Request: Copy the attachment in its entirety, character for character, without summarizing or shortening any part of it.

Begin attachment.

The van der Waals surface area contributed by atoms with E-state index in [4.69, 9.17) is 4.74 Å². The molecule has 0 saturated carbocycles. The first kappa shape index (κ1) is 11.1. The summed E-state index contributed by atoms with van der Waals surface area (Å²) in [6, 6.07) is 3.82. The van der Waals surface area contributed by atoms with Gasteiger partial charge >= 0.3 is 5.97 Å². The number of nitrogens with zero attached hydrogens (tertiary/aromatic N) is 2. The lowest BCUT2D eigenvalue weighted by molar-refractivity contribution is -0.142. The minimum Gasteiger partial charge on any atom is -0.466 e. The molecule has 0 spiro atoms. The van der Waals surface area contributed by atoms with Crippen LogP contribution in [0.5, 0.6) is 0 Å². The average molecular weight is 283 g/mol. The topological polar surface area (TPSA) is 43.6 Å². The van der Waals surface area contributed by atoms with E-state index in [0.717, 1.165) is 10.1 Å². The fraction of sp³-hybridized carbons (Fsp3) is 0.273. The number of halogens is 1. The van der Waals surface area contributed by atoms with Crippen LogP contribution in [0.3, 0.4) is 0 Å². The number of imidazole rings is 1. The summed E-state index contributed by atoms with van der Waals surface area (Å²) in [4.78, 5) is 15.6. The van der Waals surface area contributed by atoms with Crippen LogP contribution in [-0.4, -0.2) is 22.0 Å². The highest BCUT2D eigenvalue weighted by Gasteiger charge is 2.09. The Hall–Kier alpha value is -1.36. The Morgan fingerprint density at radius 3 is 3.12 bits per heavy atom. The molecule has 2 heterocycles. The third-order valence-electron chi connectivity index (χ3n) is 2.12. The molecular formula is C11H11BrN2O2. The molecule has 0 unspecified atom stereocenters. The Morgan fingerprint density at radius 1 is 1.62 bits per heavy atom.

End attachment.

The van der Waals surface area contributed by atoms with E-state index in [4.69, 9.17) is 4.74 Å². The molecule has 0 saturated carbocycles. The first kappa shape index (κ1) is 11.1. The summed E-state index contributed by atoms with van der Waals surface area (Å²) in [6, 6.07) is 3.82. The van der Waals surface area contributed by atoms with Gasteiger partial charge >= 0.3 is 5.97 Å². The number of nitrogens with zero attached hydrogens (tertiary/aromatic N) is 2. The lowest BCUT2D eigenvalue weighted by molar-refractivity contribution is -0.142. The minimum Gasteiger partial charge on any atom is -0.466 e. The molecule has 0 spiro atoms. The van der Waals surface area contributed by atoms with Crippen LogP contribution in [0.5, 0.6) is 0 Å². The average molecular weight is 283 g/mol. The topological polar surface area (TPSA) is 43.6 Å². The van der Waals surface area contributed by atoms with E-state index in [0.717, 1.165) is 10.1 Å². The fraction of sp³-hybridized carbons (Fsp3) is 0.273. The number of halogens is 1. The van der Waals surface area contributed by atoms with Crippen LogP contribution in [0.3, 0.4) is 0 Å². The number of imidazole rings is 1. The summed E-state index contributed by atoms with van der Waals surface area (Å²) in [4.78, 5) is 15.6. The van der Waals surface area contributed by atoms with Crippen LogP contribution in [-0.4, -0.2) is 22.0 Å². The highest BCUT2D eigenvalue weighted by Gasteiger charge is 2.09. The Hall–Kier alpha value is -1.36. The Morgan fingerprint density at radius 3 is 3.12 bits per heavy atom. The molecule has 2 heterocycles. The third-order valence-electron chi connectivity index (χ3n) is 2.12. The molecular formula is C11H11BrN2O2. The molecule has 0 unspecified atom stereocenters. The Morgan fingerprint density at radius 1 is 1.62 bits per heavy atom.